Meeting Canada’s 2020 Biodiversity Goals and Targets

Meeting Canada’s 2020 Biodiversity
Goals and Targets

From the Making Biodiversity Count Series

Meeting Canada’s 2020 Biodiversity Goals and Targets

From the Making Biodiversity Count Series

Biodiversity Action Agenda Item 4.5

“Ensure that the 2020 Biodiversity Goals and Targets for Canada are met or, better, exceeded, particularly Target 1. By 2020, at least 17 percent of terrestrial areas and inland water, and 10 percent of coastal and marine areas should be conserved through networks of protected areas and other effective area-based conservation measures.”

A major solution for biodiversity loss highlighted in our biodiversity action agenda is to ensure that the 2020 Biodiversity Goals and Targets for Canada are met. Or better yet, exceeded. In particular, Target 1, which sets a goal for protecting at least 17% of terrestrial areas and inland water along with 10% of coastal and marine areas by 2020.

To give you a little context, the federal, provincial and territorial Canadian Governments collaboratively released targets and goals in 2015 in response to the UN’s Convention on Biological Diversity’s Strategic Plan for Biodiversity 2011-2010 and its global Aichi Biodiversity Targets. Consisting of 4 overarching goals and nineteen targets, it details how Canada will tackle biodiversity conservation based on our particular context and priorities. According to Biodiv Canada, it emphasizes improved land use planning, raising awareness of biodiversity and the ways in which people can participate in its conservation, along with “environmentally sustainable management across sectors”.

Evening Wonder Ink drawing of nature scene with campers by Leanne Cadden
"Evening Wonder" by Leanne Cadden.

What are protected areas and why are they important?

Protected areas (PA) come in many different shapes and forms. Some are protected as national parks or nature reserves while others conserve community areas or entirely wild spaces. However, their primary goal is to protect biodiversity through long term conservation efforts. They also enhance and safeguard the ecosystem services so essential to human health, wellbeing, and our livelihoods.

Canada’s Progress

Canada is close to achieving our 2020 Biodiversity Goals and Targets. As of January 2020, we have protected about 12% of terrestrial areas and inland waters as of December 2019 and have surpassed our target of protecting 10% of coastal and marine areas. Back in August 2019, the creation of a new marine conservation area in the Arctic made headlines as it pushed us beyond our goal. The new area, called Tuvaijuittuq (“the place where the ice never melts”), ​​​​​​is off northern Ellesmere Island and covers 427,000 square kilometers.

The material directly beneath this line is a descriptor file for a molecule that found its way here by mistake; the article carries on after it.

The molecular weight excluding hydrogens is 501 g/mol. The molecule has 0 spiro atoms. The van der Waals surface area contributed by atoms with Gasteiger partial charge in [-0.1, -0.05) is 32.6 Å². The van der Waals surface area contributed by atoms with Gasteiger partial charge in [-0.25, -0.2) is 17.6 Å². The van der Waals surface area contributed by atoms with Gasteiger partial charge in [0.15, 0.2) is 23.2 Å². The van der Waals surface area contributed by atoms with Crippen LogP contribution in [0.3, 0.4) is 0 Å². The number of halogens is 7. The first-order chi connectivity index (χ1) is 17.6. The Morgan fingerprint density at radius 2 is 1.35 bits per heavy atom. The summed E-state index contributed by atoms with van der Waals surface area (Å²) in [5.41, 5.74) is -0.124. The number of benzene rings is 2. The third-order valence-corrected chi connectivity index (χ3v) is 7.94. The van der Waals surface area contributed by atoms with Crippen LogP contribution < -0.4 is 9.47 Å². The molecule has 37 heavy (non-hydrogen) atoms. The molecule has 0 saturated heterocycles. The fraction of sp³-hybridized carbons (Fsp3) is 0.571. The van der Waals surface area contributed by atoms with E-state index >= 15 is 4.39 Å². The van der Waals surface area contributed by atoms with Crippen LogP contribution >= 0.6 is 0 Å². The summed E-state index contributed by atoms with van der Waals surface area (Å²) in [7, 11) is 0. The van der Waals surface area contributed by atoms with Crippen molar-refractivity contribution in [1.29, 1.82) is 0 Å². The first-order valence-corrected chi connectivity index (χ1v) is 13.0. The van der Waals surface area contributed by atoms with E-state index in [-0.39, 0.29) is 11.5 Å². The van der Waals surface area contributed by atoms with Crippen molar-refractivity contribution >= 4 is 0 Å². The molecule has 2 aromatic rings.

A month later, the Nova Scotia Government announced 17 new and expanded PA’s with 10 more on the way. They will include 10 wilderness areas, 12 nature reserves, and five provincial parks that together total 14,400 hectares, according to CBC News. More recently, Canada announced the creation of a new Indigenous Protected and Conserved Area (IPCA) in the Jumbo Valley in British Columbia. Known as Qat’muk, this area is a critical habitat for wildlife and “holds spiritual significance for the Ktunaxa as the home of the Grizzly Bear Spirit,” according to the Nelson Star.

While Canada is on track to meet our targets this year, we can do better! The Federal Government has pledged to protect 25% of land and oceans by 2025 and 30% by 2030. Or imagine if we protected 50%. With higher goals of protecting our species, we have a chance at sustaining the diversity of life.

Canoeing on the Pettawawa River in Algonquin Park, Ontario, Canada.
Canoeing on the Pettawawa River in Algonquin Park, Ontario, Canada, circa 1927. Public domain via Wikimedia Commons.

How can you help make biodiversity count?

There are many ways you can help spread the word about meeting our 2020 National Biodiversity Goals and Targets for Canada. You can write, email or send a postcard to your provincial premier expressing your concerns about biodiversity loss and asking them to work with the Federal Government to protect 30% of land and oceans by 2030 or even 50% by 2050. You can also cc the Federal Minister of Environment and Climate Change, the Honourable Jonathan Wilkinson, at Jonathan.Wilkinson@parl.gc.ca.

About the Making Biodiversity Count Series

In February 2019, the Biodiversity Action Agenda, authored by Women for Nature was published. It asks all Canadians to take immediate action on biodiversity loss as there is no recovery from extinction. As a 24-point action agenda, it offers a combination of actions, including low-hanging fruit as well as long-term systemic changes. Follow our blog for bi-weekly posts exploring each action.